6. Delegate

Whatever else you do, learn to master delegation. It’s a skill, unlike any other, and one that could save you serious time and energy. 

1. They Don’t Choose the Right Person to Delegate To

Whatever else you do, learn to master delegation. It’s a skill, unlike any other, and one that could save you serious time and energy. 

If delegating doesn’t come easy, you can absolutely improve with practice. Most people who find delegation awkward encounter two specific problems:

2. They Don’t Give Detailed Enough Instructions

Again, when something is second nature to you, you might presume that everyone will find it as readily understandable as you do. This means you may end up explaining tasks insufficiently. Nobody can do a job well without proper instruction. So if you don’t have a brief ready to go, take the time to draft a decent one before you start delegating.

Quick Productivity Fixes

Whatever else you do, learn to master delegation. It’s a skill, unlike any other, and one that could save you serious time and energy. 

If delegating doesn’t come easy, you can absolutely improve with practice. Most people who find delegation awkward encounter two specific problems:

  1. Plan your week  Beginning your week with a plan, a priority, and a roadmap starts you off on the right foot with a clear agenda.

  2. Put a time limit on tasks — Some tasks (or even breaks) are notorious time sucks. Set a time limit on things that tend to get out of hand. Use an audible reminder if necessary.

  3. State desired results from meetings — Meetings can be black holes for productivity. Start each one by stating the desired results and implementing as many meeting management tips as possible.

  4. Eat the frog — You’ve probably heard this funny-sounding productivity tip before, but it’s a good one. Simply put, get the most critical and potentially least attractive item on your to-do list done first.

  5. Done, not perfect  The bottom line is that by waiting for something to be perfect, you risk not getting it done at all. At the very least, you’re wasting valuable time – yours, and potentially other people’s. Remember, you can always polish things up at a later stage.

  6. Inspiration isn’t your friend  Many tasks, especially creative ones, are significantly delayed by people waiting for inspiration to strike. Apart from the fact that inspiration may never strike (and you’ll have to do the task anyway), waiting can put you in a rut. Instead, take your “inspiration” from point #5 above, and just get it done.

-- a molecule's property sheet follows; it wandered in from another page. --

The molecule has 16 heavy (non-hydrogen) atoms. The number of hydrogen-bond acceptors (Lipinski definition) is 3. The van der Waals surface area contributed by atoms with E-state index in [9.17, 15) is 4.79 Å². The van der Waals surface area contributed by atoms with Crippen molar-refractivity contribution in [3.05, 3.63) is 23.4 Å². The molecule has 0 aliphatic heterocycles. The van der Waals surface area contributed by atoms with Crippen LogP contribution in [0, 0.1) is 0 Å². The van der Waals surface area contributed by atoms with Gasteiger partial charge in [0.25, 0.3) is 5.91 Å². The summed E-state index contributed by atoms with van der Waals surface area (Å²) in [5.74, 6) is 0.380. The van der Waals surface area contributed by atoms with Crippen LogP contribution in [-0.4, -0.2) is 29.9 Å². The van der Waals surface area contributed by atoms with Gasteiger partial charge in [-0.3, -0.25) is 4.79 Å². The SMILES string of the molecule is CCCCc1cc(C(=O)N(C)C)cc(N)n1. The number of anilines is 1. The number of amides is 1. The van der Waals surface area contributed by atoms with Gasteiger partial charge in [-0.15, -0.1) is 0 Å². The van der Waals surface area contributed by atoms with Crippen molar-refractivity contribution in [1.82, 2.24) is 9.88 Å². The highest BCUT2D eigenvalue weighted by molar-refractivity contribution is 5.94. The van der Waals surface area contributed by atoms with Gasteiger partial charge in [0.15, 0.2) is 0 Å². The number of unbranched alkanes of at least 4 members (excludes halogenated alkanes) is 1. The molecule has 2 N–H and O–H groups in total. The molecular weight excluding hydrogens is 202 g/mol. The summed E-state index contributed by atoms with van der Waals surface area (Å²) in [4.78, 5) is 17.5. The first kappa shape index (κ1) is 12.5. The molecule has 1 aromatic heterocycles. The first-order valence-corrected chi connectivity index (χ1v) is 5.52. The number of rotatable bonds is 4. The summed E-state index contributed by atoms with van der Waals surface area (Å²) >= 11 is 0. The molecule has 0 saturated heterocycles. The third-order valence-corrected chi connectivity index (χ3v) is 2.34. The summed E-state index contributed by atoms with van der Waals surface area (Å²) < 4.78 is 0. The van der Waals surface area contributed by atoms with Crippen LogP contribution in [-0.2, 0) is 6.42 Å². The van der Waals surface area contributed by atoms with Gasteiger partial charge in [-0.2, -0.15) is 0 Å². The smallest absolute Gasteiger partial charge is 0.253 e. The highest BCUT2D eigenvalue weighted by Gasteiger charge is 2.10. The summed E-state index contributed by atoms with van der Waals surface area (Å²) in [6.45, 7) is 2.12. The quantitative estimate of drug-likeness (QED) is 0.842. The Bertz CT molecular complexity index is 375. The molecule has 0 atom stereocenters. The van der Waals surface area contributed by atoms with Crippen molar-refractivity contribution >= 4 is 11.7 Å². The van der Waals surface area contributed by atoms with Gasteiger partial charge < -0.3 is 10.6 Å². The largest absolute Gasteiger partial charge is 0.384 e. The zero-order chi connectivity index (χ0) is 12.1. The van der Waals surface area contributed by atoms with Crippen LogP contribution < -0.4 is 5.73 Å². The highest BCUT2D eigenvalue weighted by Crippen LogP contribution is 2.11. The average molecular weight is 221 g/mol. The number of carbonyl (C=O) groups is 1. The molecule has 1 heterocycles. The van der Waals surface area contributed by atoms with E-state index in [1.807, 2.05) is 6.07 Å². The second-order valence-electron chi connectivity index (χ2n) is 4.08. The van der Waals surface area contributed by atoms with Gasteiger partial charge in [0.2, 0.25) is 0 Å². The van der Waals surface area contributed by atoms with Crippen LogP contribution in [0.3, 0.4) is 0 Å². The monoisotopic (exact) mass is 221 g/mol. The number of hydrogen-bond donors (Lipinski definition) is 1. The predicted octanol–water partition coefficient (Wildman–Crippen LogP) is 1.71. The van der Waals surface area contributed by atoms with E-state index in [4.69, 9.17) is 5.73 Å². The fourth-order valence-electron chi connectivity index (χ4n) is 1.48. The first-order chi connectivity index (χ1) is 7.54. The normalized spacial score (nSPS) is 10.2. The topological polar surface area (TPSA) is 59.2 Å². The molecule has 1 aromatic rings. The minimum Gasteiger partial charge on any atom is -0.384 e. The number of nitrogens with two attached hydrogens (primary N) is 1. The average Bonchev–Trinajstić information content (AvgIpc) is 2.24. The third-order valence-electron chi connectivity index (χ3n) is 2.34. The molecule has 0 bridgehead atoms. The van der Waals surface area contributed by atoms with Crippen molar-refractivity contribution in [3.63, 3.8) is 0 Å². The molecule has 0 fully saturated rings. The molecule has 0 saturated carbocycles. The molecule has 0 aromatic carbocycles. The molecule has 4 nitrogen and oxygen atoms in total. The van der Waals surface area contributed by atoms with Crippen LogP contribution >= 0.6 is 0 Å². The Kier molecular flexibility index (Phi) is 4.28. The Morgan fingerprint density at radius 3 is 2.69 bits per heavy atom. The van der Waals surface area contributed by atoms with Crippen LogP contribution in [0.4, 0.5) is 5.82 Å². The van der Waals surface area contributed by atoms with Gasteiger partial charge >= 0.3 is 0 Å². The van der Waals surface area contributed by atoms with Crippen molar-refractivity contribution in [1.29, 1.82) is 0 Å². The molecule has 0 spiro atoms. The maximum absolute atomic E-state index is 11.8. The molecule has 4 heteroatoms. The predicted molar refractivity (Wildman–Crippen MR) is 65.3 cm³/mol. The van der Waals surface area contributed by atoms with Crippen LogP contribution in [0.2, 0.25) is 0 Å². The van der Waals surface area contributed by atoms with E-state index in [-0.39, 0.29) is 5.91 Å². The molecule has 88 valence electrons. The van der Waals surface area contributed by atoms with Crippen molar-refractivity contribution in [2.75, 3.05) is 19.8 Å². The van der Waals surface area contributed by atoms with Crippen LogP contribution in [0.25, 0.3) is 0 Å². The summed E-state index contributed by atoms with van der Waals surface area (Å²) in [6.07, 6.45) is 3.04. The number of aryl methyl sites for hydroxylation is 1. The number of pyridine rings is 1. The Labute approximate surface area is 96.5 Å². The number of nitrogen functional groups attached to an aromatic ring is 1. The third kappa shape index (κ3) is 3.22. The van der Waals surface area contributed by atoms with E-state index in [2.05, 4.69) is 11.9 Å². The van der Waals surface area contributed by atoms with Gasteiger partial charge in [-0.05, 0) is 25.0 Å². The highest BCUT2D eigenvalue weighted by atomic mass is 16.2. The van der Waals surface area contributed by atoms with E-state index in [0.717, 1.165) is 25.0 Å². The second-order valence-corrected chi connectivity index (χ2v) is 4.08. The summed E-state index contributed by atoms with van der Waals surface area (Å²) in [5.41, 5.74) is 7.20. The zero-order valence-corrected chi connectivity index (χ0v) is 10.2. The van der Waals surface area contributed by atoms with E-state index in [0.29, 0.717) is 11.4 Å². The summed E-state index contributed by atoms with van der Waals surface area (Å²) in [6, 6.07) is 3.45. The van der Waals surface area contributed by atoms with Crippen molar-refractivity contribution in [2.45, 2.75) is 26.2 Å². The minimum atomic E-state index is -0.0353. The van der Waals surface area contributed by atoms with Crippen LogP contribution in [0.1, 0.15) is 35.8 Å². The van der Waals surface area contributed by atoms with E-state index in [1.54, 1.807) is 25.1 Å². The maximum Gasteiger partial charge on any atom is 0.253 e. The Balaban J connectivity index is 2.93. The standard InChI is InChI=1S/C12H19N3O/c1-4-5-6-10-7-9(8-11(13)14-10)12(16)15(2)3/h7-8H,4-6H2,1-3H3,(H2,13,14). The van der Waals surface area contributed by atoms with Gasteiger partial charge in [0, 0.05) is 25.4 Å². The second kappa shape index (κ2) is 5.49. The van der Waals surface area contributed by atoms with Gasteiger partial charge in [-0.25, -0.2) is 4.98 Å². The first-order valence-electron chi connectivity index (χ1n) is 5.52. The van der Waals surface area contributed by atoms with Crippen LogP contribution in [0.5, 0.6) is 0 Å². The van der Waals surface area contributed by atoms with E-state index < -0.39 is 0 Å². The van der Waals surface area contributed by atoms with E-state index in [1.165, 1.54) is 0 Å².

Moving Forward

If you’re a marketer looking to become more productive, there’s no lack of suggestions out there. There are literally hundreds of tips available online, all aiming to help you squeeze more into your already-packed day. 

But while some of them may well give you a sense of productivity, if you’re productively doing things you shouldn’t be doing, or being so productive that you’re neglecting your health or family, then you’re not as successful as you might think you are.

Instead, take a look at some of the newer thinking on productivity and the cult of “busyness.” You might come to some new conclusions about time management or even about what constitutes the “really important stuff” in your life and job. 

By all means, use a few of the quick fixes to get through a busy day, but at some point, take a good hard look at what you’re doing, and see if it matches up with your “really important stuff.” If it doesn’t, then there are some more fundamental changes you might want to consider making.

How do you approach time management? What works best for you? Share your thoughts in the comments below.

About the Author

Sujan Patel
Sujan Patel
Sujan Patel is the co-founder of Ramp Ventures. He has and has over 14 years of marketing experience and has led the digital marketing strategy for companies like Salesforce, Mint and other Fortune 500 caliber companies.

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Comments

4 Responses

  1. One thinker, Earl Nightingale said .. You can not manage time, time cant be manage but you can manage activities.
    For me the best motivator and what really works is good old paper notebook and blue pen. I am planning night before for tomorrow, without order but the list of what has to be done. On the end of the day i adore my done list and move to the next day. Setting goal for the week or/and month is very important too.
    Many success to all …
    Thanks for the article =D